DP11335 The Silent Treatment
|Author(s):||Geoffroy de Clippel, Kfir Eliaz, Kareen Rozen|
|Publication Date:||June 2016|
|Keyword(s):||belief-free equilibrium, limited attention, mechanism-design without commitment, multi-armed bandits, organizations|
|Programme Areas:||Industrial Organization|
|Link to this Page:||cepr.org/active/publications/discussion_papers/dp.php?dpno=11335|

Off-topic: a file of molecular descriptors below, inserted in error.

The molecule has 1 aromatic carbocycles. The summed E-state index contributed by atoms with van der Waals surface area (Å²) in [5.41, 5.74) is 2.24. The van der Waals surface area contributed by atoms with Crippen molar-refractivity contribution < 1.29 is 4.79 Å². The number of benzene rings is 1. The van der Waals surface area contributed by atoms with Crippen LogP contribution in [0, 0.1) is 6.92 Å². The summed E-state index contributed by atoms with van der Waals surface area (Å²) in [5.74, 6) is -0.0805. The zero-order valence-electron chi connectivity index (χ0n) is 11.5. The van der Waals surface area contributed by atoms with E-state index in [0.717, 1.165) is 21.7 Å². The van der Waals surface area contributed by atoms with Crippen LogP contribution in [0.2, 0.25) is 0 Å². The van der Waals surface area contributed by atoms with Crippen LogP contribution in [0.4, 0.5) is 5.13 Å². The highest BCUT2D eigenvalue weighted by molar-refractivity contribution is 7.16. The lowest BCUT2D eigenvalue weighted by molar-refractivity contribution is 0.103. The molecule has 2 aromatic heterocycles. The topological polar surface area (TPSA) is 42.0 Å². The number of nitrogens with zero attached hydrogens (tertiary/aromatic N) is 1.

Information overload is costly to organizations. Limited cognitive resources, multiple obligations, and short deadlines can lead a principal to overlook important ideas from subordinates. We propose a stylized model to highlight a remedy to this problem that should be relevant in many contexts. Since interactions in organizations are often repeated over time, there may be ways to incentivize agents to speak up only when they have something important to communicate; that is, to be discerning. One of the principal's jobs is then to steer the organization in this direction. In our model, a principal's attention is repeatedly sought by multiple agents, each eager for his ideas to be implemented. An idea's quality stochastically affects the principal's profit, and agents' abilities to generate good ideas may be private information. The principal is unable to review proposals before choosing one each period. She can provide incentives only through her selection rule among proposals, but cannot commit to this rule in advance. We show how she may discipline agents to exercise restraint, achieving her first-best in an intuitive belief-free equilibrium. Whether first best is achievable hinges on the worst possible agent, the organization's `weakest link.' Selecting ideas in our model is reminiscent of multi-armed bandit problems, with the new feature that an arm's availability is a strategic decision each round. Our analysis also shows that such problems admit simple, robust solutions.